A health plan that’s cheaper but much riskier than standard health insurance
- The Trump administration just made it easier to buy short-term health plans. Here’s what you need to know.
- These short-term plans are much cheaper than plans that comply with the Affordable Care Act, although they often cover far less.
- A cheaper plan may seem like a bargain, until you want to use it.
Open enrollment, the annual period where you can sign up for plans that fall under the Affordable Care Act — also popularly called Obamacare — has started.
In 2016, about 16 percent of Americans bought private individual health plans, which includes Affordable Care Act offerings sold on government exchanges, according to the U.S. Census Bureau.
Every year, millions of people have to make decisions about the kind of care they need. During the 2018 annual enrollment, for example, nearly 11.8 million people signed up or were automatically enrolled through the ACA.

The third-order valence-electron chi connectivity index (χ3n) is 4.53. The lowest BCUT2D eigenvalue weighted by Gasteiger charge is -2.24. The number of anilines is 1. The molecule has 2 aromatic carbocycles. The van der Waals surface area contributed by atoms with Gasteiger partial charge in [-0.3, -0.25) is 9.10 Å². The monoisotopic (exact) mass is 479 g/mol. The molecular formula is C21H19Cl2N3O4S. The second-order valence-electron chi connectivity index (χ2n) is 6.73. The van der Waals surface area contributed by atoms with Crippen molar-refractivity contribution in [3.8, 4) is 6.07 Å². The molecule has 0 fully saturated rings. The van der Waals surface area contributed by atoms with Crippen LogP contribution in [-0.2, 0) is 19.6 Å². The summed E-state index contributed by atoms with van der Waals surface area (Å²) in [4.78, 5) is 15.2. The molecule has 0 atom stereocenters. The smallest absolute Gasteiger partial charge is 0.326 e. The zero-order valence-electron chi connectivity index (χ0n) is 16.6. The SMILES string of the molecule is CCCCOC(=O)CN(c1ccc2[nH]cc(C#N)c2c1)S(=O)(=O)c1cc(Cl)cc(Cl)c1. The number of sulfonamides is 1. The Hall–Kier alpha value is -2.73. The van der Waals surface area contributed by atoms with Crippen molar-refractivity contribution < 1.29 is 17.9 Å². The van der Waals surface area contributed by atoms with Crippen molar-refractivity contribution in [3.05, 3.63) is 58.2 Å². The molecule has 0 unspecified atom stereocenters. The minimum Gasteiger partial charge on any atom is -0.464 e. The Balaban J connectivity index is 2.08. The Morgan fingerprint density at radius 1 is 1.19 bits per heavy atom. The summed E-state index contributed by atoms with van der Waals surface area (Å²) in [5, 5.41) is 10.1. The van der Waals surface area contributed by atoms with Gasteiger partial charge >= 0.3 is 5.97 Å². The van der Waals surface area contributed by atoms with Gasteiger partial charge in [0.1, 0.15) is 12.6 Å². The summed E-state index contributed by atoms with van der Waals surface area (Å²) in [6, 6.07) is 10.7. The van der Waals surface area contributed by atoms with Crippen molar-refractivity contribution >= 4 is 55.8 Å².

But another choice, known as a short-term health plan, is much cheaper and designed to appeal to younger, healthier people, or people of any age who want to save money. Unlike ACA plans, you can sign up for them throughout the year.
Side-by-side, these plans cost far less. A 30-year-old woman in Chicago buying an ACA “Bronze” plan, according to Shaun Greene, senior vice president of AgileHealthInsurance, would pay $219.57 per month. If she buys a short-term plan, she’d pay approximately $120.
The White House earlier this month made a couple of important tweaks to short-term health plans, to increase their appeal to consumers. That’s on top of ending the penalty for not buying standard health-care coverage.